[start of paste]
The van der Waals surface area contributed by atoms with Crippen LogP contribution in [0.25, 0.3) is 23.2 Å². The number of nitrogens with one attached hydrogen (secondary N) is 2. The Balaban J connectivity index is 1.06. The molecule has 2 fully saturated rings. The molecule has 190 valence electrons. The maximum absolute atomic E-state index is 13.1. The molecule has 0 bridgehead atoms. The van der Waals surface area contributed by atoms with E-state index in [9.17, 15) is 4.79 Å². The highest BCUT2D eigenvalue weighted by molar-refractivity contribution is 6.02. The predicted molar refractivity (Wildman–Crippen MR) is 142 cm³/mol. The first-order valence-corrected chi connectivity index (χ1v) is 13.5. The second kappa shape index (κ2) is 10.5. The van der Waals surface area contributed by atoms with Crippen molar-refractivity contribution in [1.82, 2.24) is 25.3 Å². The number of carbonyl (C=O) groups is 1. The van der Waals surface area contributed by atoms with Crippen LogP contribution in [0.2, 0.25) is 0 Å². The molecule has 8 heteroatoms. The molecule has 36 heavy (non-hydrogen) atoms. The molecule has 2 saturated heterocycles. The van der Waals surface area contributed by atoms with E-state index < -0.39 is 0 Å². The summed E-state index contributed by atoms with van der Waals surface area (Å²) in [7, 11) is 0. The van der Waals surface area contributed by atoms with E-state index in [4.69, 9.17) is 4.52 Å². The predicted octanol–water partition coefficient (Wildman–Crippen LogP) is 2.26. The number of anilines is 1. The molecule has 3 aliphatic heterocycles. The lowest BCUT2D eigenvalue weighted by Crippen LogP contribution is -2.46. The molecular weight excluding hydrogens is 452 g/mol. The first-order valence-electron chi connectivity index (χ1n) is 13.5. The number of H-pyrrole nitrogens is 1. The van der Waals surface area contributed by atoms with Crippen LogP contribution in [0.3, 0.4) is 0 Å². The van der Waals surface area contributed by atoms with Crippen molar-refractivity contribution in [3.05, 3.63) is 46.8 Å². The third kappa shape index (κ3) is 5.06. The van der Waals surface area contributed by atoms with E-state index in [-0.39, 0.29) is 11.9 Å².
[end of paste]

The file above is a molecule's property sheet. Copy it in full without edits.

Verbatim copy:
The van der Waals surface area contributed by atoms with Crippen LogP contribution in [0.25, 0.3) is 23.2 Å². The number of nitrogens with one attached hydrogen (secondary N) is 2. The Balaban J connectivity index is 1.06. The molecule has 2 fully saturated rings. The molecule has 190 valence electrons. The maximum absolute atomic E-state index is 13.1. The molecule has 0 bridgehead atoms. The van der Waals surface area contributed by atoms with E-state index in [9.17, 15) is 4.79 Å². The highest BCUT2D eigenvalue weighted by molar-refractivity contribution is 6.02. The predicted molar refractivity (Wildman–Crippen MR) is 142 cm³/mol. The first-order valence-corrected chi connectivity index (χ1v) is 13.5. The second kappa shape index (κ2) is 10.5. The van der Waals surface area contributed by atoms with Crippen molar-refractivity contribution in [1.82, 2.24) is 25.3 Å². The number of carbonyl (C=O) groups is 1. The van der Waals surface area contributed by atoms with Crippen LogP contribution in [0.2, 0.25) is 0 Å². The molecule has 8 heteroatoms. The molecule has 36 heavy (non-hydrogen) atoms. The molecule has 2 saturated heterocycles. The van der Waals surface area contributed by atoms with E-state index < -0.39 is 0 Å². The summed E-state index contributed by atoms with van der Waals surface area (Å²) in [7, 11) is 0. The van der Waals surface area contributed by atoms with E-state index in [4.69, 9.17) is 4.52 Å². The predicted octanol–water partition coefficient (Wildman–Crippen LogP) is 2.26. The number of anilines is 1. The molecule has 3 aliphatic heterocycles. The lowest BCUT2D eigenvalue weighted by Crippen LogP contribution is -2.46. The molecular weight excluding hydrogens is 452 g/mol. The first-order valence-electron chi connectivity index (χ1n) is 13.5. The number of H-pyrrole nitrogens is 1. The van der Waals surface area contributed by atoms with Crippen LogP contribution in [0.3, 0.4) is 0 Å². The van der Waals surface area contributed by atoms with Crippen molar-refractivity contribution in [3.05, 3.63) is 46.8 Å². The third kappa shape index (κ3) is 5.06. The van der Waals surface area contributed by atoms with E-state index in [-0.39, 0.29) is 11.9 Å².